HAZLETON, Pa. — Before there were any celebrity chefs, there was Aunt Sammy. And now, thanks to a Penn State Hazleton professor’s recently released book, her story will be told to a new generation.
Associate Professor of History Justin Nordstrom is the editor of “Aunt Sammy’s Radio Recipes: The Original 1927 Cookbook and Housekeeper's Chat,” which he describes as a “critical reissue” of two different historical pieces with his writing connecting the two and adding historical context.
The book is based on a radio program hosted by “Aunt Sammy,” a fictional character created by the United States Department of Agriculture in the 1920s, and its companion cookbook, “Aunt Sammy’s Radio Recipes.”
“In the early days of radio, the USDA wanted to reach out to American households, especially home cooks. Similar to Betty Crocker, who was never a real person, the USDA created Aunt Sammy, who was understood to be the wife of Uncle Sam,” Nordstrom explained. The department used its research — this time for households and not farmers — to have the persona share information about cooking, housework and other domestic tasks.
“As the ’20s roared on, the USDA wanted to reach a broader audience,” Nordstrom said. “They created Aunt Sammy’s character almost like a soap opera character. She had a family along with neighbors stopping by to ask her questions. Through stories and anecdotes, she was able to weave in stories and advice.”
The radio program was a massive success, attracting hundreds of thousands of listeners. But the USDA soon realized a potential problem — it was difficult for listeners to jot down recipes or tips they heard during the broadcast while managing a busy household at the same time. The department developed the cookbook in response and had a hard time keeping the book in stock.
Nordstrom said digital versions of the radio program transcripts have only recently become available, allowing him to combine both sides of Aunt Sammy while adding his own words and sharing historical perspective.
“I’m able to give historical insight and context, which I love to do, but it’s also a working cookbook. The book is meant to do both of those things at the same time,” he said.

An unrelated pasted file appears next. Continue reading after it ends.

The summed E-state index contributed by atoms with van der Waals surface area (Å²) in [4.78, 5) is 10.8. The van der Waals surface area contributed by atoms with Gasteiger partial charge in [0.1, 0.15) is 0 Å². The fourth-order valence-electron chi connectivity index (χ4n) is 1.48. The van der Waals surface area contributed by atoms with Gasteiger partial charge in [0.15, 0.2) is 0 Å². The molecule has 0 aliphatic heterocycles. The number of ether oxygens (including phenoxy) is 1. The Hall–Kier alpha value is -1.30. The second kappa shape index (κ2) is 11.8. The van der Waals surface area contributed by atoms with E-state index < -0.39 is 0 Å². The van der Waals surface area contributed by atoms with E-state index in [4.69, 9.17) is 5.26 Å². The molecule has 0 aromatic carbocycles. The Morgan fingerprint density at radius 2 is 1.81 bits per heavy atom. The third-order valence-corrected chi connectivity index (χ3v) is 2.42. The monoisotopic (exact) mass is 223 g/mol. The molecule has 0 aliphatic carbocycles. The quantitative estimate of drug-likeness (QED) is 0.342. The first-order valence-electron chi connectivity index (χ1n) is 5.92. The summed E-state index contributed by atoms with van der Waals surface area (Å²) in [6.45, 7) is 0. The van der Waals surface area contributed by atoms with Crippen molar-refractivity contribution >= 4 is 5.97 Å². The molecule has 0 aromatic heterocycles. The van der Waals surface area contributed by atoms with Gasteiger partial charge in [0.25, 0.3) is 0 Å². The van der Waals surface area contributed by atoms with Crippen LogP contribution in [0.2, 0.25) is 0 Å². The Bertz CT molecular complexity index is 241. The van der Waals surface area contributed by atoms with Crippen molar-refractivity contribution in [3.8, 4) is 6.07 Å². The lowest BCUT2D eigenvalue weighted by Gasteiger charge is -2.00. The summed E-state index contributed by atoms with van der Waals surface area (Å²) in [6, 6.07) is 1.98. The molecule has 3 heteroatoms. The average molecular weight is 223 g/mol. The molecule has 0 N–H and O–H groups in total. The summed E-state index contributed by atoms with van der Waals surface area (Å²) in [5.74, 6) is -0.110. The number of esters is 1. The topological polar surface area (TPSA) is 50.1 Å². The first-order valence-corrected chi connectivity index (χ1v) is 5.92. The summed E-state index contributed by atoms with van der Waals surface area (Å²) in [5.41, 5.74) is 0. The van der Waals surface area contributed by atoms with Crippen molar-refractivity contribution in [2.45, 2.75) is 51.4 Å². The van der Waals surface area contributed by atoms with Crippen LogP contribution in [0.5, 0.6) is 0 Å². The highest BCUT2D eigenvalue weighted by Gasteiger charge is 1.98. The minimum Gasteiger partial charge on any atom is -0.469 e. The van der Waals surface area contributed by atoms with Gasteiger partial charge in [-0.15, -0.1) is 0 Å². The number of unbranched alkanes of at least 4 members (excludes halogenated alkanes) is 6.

To write the book, Nordstrom researched documents directed at American farmers from World War I and the 1920s, particularly those housed in USDA and National Agricultural Library archives. He also searched archives of the radio broadcast transcripts to pair them with parts of the cookbook.
“It was the radio part that made it special. As one of the earliest broadcasts, it was a really important moment. This brings together technology and food in a way that’s relevant today,” he said.
Nordstrom tried his hand at making several of the recipes and described them as generally bland but easy to make.
“What’s noticeable about these recipes is not their complexity but their normalcy and predictability. For the vast majority of recipes, anyone could pull the cookbook off the shelf and make them. All of them have accessible ingredients that we can still find today,” he explained.
“The USDA wanted the recipes to be accessible and inexpensive, with emphasis on what a busy housewife could get on the table. You can find something for almost every taste in this cookbook that’s almost 100 years old, which I think is pretty remarkable,” he said.
Published by the University of Arkansas as part of the Food and Foodways series that explores historical and contemporary topics in global food studies, the book is available on Amazon. Nordstrom also is the author of “Danger on the Doorstep: Anti-Catholicism and American Print Culture in the Progressive Era,” published in 2006.